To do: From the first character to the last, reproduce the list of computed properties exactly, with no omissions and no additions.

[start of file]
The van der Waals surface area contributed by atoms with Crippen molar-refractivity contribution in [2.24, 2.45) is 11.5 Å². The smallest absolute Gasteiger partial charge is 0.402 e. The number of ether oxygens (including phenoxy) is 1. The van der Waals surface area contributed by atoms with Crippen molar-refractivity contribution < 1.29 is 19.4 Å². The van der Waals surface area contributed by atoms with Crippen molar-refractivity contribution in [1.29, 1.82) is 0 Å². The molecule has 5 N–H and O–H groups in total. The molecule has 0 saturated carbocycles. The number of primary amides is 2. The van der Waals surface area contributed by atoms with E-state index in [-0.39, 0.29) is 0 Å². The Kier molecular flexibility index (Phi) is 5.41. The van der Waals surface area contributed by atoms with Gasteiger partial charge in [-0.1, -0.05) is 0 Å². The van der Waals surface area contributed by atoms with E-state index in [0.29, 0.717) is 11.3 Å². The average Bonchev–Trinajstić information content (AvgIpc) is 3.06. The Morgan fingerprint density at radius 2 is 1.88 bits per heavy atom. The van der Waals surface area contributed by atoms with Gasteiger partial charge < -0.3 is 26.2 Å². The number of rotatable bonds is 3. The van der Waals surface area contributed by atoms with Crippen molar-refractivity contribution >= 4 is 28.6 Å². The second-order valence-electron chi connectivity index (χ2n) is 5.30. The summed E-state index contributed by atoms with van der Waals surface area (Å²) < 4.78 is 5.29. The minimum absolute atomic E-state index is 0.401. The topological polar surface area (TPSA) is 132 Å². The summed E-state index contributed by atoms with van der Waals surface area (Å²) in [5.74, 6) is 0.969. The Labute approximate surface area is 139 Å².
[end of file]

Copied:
The van der Waals surface area contributed by atoms with Crippen molar-refractivity contribution in [2.24, 2.45) is 11.5 Å². The smallest absolute Gasteiger partial charge is 0.402 e. The number of ether oxygens (including phenoxy) is 1. The van der Waals surface area contributed by atoms with Crippen molar-refractivity contribution < 1.29 is 19.4 Å². The van der Waals surface area contributed by atoms with Crippen molar-refractivity contribution in [1.29, 1.82) is 0 Å². The molecule has 5 N–H and O–H groups in total. The molecule has 0 saturated carbocycles. The number of primary amides is 2. The van der Waals surface area contributed by atoms with E-state index in [-0.39, 0.29) is 0 Å². The Kier molecular flexibility index (Phi) is 5.41. The van der Waals surface area contributed by atoms with Gasteiger partial charge in [-0.1, -0.05) is 0 Å². The van der Waals surface area contributed by atoms with E-state index in [0.29, 0.717) is 11.3 Å². The average Bonchev–Trinajstić information content (AvgIpc) is 3.06. The Morgan fingerprint density at radius 2 is 1.88 bits per heavy atom. The van der Waals surface area contributed by atoms with Gasteiger partial charge < -0.3 is 26.2 Å². The number of rotatable bonds is 3. The van der Waals surface area contributed by atoms with Crippen molar-refractivity contribution >= 4 is 28.6 Å². The second-order valence-electron chi connectivity index (χ2n) is 5.30. The summed E-state index contributed by atoms with van der Waals surface area (Å²) < 4.78 is 5.29. The minimum absolute atomic E-state index is 0.401. The topological polar surface area (TPSA) is 132 Å². The summed E-state index contributed by atoms with van der Waals surface area (Å²) in [5.74, 6) is 0.969. The Labute approximate surface area is 139 Å².